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“Hey Siri, can you speak Yorùbá?”

How multilingual can a translation machine be? David Ifeoluwa Adelani from DeepMind shares new techniques to support low-resource languages, their heritage and prospects for promoting cultural diversity. By Teresa Su.

"When I moved to Germany, I couldn't understand the bills and all the documents that [were] sent to my apartment," says David Ifeoluwa Adelani, originally from Nigeria and now a DeepMind Academic Fellow at UCL. Faced with the language barrier, David turned to Google Translate but was surprised by how bad it was at Yorùbá, one of the official languages of Nigeria. Determined to improve technologies for diverse languages, he decided to combine his love for linguistics and computer science to build language models that are "underrepresented in natural language processing research where most tools do not support African languages."

David Ifeoluwa Adelani - DeepMind Academic Fellow at UCL.

Natural language processing (NLP) is a widely integrated artificial intelligence technology that helps computers interact with humans by using languages that have evolved naturally over time. Although, its limitations arise in low-resource languages, which have relatively limited training data to help build conversational AI. For David, and many others - be they international travellers, expats or immigrants - the struggle of overcoming language barriers inevitably brings about gaps in cultural diversity.

In his latest paper [1], David and his team take multilingual pre-trained language models (PLMs) further to support relatively low-resource African languages. A pre-trained language model is analogous to a well-read human who understands the language and can be asked to perform specific tasks in that language. Some of these tasks include translation, speech recognition, natural language generation and so on. These PLMs have performed impressively well for both high- and low-resource languages, but if a language is completely unseen during pre-training, then "there is still a large performance drop..., especially [for] African languages."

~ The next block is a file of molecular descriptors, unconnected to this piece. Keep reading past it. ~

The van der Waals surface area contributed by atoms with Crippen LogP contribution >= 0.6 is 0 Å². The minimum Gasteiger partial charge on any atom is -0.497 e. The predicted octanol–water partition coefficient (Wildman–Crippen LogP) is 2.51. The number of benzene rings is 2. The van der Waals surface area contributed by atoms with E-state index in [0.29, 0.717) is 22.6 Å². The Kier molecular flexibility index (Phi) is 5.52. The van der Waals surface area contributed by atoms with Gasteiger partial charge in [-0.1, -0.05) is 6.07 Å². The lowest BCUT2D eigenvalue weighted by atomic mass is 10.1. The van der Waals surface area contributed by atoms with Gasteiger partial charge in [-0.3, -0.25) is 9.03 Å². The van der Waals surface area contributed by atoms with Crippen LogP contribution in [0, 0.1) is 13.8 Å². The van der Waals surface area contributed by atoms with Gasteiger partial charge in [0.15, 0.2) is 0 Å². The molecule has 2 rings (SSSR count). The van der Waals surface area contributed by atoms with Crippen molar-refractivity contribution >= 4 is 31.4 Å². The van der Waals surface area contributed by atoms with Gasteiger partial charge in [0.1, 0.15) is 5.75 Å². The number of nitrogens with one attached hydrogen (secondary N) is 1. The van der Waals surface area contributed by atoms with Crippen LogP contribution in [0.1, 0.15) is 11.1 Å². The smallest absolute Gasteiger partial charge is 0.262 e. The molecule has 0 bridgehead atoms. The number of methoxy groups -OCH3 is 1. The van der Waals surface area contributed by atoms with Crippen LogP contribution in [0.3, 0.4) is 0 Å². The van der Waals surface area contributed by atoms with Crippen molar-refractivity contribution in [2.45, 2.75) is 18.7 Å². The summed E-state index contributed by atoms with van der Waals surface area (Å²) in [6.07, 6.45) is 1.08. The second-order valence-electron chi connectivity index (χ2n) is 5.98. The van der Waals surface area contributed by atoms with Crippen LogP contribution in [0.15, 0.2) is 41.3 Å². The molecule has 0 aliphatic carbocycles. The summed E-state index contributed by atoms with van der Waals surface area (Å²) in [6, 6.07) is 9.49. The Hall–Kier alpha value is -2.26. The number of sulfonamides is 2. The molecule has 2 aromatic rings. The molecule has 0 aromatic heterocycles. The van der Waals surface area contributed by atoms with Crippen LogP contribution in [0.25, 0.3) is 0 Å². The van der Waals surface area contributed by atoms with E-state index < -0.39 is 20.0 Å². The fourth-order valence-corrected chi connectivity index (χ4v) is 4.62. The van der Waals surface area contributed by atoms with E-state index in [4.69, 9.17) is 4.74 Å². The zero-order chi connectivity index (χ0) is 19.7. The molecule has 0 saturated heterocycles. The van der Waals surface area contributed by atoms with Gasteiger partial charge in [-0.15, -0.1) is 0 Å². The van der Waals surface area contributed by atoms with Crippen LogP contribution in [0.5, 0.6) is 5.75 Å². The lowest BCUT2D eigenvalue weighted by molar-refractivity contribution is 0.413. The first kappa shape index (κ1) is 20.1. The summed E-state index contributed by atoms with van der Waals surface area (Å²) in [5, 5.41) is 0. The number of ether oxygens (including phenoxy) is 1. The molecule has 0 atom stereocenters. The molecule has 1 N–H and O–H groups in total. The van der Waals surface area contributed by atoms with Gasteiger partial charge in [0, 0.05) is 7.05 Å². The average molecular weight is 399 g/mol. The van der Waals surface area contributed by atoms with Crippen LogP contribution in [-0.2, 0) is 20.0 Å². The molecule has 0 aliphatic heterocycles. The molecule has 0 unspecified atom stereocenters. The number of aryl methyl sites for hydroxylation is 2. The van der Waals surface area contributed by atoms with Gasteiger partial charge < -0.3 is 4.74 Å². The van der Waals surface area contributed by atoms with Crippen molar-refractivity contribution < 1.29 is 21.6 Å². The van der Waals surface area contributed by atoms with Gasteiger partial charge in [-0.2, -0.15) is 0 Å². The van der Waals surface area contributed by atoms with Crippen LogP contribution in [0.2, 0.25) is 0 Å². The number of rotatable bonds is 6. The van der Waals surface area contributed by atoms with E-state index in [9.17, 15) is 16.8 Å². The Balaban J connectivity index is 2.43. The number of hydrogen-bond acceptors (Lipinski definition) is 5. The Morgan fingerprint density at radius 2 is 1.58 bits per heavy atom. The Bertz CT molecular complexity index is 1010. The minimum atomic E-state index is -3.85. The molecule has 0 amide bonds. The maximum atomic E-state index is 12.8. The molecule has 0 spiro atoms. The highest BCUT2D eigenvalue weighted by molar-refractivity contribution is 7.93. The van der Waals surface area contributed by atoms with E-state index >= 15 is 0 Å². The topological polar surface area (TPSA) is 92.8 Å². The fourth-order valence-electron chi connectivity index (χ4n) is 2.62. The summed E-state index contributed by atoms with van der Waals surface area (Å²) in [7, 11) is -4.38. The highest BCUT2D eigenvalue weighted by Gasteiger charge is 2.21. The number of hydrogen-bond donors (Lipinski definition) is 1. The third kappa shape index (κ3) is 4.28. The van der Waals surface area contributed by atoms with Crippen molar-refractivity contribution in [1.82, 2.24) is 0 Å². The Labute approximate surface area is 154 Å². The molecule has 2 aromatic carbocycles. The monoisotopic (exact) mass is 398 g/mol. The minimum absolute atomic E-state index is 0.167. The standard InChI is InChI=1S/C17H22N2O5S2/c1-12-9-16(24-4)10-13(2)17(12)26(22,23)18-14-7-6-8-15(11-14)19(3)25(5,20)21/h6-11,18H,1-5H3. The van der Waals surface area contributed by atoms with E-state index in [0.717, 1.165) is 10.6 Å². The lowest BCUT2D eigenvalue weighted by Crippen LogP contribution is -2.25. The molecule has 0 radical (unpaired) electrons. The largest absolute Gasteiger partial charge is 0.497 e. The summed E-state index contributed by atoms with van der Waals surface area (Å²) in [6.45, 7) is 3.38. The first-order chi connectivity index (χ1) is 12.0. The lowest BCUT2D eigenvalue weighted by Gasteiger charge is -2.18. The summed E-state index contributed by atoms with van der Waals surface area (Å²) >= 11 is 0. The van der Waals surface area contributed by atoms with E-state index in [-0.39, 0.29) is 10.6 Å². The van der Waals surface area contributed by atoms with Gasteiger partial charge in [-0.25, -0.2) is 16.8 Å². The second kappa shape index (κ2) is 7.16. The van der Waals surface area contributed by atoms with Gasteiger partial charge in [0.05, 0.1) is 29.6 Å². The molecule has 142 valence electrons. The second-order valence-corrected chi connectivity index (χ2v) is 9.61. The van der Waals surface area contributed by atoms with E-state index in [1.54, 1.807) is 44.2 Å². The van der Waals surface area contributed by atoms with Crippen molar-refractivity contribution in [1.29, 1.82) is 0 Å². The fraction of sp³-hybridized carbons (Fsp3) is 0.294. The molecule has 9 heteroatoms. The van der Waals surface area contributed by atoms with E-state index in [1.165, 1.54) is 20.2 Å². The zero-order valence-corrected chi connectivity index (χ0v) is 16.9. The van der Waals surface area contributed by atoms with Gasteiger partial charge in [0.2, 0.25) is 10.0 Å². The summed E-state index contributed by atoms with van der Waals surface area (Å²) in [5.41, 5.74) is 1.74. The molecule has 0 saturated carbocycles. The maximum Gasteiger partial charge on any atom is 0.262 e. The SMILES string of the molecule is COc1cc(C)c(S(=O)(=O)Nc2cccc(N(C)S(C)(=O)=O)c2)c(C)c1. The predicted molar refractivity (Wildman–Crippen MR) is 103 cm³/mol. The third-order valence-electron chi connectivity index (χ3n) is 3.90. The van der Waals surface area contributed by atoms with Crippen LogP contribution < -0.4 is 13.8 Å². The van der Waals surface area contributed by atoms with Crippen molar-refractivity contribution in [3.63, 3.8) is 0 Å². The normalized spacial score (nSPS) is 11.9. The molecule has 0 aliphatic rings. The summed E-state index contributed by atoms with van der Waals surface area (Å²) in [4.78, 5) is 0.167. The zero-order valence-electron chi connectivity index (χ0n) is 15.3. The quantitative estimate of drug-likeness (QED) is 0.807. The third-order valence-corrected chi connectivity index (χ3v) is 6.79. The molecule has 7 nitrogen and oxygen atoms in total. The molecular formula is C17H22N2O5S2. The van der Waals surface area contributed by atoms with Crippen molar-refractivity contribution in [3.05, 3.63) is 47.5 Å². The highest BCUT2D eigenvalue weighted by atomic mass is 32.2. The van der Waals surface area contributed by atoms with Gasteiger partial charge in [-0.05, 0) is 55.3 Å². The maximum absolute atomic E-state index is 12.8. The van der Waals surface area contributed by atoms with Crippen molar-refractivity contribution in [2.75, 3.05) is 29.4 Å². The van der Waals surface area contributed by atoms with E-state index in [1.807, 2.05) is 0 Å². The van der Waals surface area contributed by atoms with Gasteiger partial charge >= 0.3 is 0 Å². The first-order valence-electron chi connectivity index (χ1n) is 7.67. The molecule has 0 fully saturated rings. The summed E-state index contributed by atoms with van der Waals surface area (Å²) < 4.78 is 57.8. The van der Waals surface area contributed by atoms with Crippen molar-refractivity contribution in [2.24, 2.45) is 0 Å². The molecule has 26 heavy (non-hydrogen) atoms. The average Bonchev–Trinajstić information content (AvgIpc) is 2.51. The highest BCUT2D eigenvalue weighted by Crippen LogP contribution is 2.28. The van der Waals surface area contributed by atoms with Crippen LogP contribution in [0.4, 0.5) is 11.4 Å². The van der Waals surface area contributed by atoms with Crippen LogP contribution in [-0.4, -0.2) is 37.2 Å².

An effective way of tackling this issue is language adaptive fine-tuning (LAFT), which fine-tunes a multilingual PLM on monolingual texts. Fine-tuning takes a model that has already been trained for a given task, and tweaks it to make it perform a distinct, yet similar task. However, this process can be rather inefficient as each language has to be individually adapted with the resulting model having limited cross-lingual transfer abilities. In other words, the language models that have undergone LAFT cannot be easily applied to another language without some further fine-tuning because of how specialised they are. This is like teaching Google Translate one language at a time without any improvements in its language learning skill.